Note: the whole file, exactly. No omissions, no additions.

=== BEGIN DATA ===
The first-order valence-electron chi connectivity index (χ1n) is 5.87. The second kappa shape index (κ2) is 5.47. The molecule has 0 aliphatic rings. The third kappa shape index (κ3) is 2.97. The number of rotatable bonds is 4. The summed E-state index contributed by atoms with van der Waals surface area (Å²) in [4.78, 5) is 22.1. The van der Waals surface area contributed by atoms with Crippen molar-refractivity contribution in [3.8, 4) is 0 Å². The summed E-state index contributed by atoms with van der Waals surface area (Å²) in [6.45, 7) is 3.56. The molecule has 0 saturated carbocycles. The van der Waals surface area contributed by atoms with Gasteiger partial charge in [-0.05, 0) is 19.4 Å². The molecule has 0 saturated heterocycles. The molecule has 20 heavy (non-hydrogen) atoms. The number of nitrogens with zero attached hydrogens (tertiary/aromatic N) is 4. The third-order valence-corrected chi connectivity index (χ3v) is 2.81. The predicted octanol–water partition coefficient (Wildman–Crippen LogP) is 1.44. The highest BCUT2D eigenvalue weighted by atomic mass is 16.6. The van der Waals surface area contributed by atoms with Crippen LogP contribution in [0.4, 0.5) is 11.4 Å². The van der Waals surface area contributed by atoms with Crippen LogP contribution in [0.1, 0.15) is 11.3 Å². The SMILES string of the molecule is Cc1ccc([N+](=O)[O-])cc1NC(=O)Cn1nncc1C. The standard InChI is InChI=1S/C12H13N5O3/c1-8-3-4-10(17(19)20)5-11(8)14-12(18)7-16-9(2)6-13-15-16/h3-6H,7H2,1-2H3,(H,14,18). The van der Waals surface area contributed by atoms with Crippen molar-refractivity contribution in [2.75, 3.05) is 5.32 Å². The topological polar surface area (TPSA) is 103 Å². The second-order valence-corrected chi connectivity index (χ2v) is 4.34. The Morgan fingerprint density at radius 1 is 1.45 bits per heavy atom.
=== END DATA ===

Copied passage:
The first-order valence-electron chi connectivity index (χ1n) is 5.87. The second kappa shape index (κ2) is 5.47. The molecule has 0 aliphatic rings. The third kappa shape index (κ3) is 2.97. The number of rotatable bonds is 4. The summed E-state index contributed by atoms with van der Waals surface area (Å²) in [4.78, 5) is 22.1. The van der Waals surface area contributed by atoms with Crippen molar-refractivity contribution in [3.8, 4) is 0 Å². The summed E-state index contributed by atoms with van der Waals surface area (Å²) in [6.45, 7) is 3.56. The molecule has 0 saturated carbocycles. The van der Waals surface area contributed by atoms with Gasteiger partial charge in [-0.05, 0) is 19.4 Å². The molecule has 0 saturated heterocycles. The molecule has 20 heavy (non-hydrogen) atoms. The number of nitrogens with zero attached hydrogens (tertiary/aromatic N) is 4. The third-order valence-corrected chi connectivity index (χ3v) is 2.81. The predicted octanol–water partition coefficient (Wildman–Crippen LogP) is 1.44. The highest BCUT2D eigenvalue weighted by atomic mass is 16.6. The van der Waals surface area contributed by atoms with Crippen LogP contribution in [0.4, 0.5) is 11.4 Å². The van der Waals surface area contributed by atoms with Crippen LogP contribution in [0.1, 0.15) is 11.3 Å². The SMILES string of the molecule is Cc1ccc([N+](=O)[O-])cc1NC(=O)Cn1nncc1C. The standard InChI is InChI=1S/C12H13N5O3/c1-8-3-4-10(17(19)20)5-11(8)14-12(18)7-16-9(2)6-13-15-16/h3-6H,7H2,1-2H3,(H,14,18). The van der Waals surface area contributed by atoms with Crippen molar-refractivity contribution in [2.75, 3.05) is 5.32 Å². The topological polar surface area (TPSA) is 103 Å². The second-order valence-corrected chi connectivity index (χ2v) is 4.34. The Morgan fingerprint density at radius 1 is 1.45 bits per heavy atom.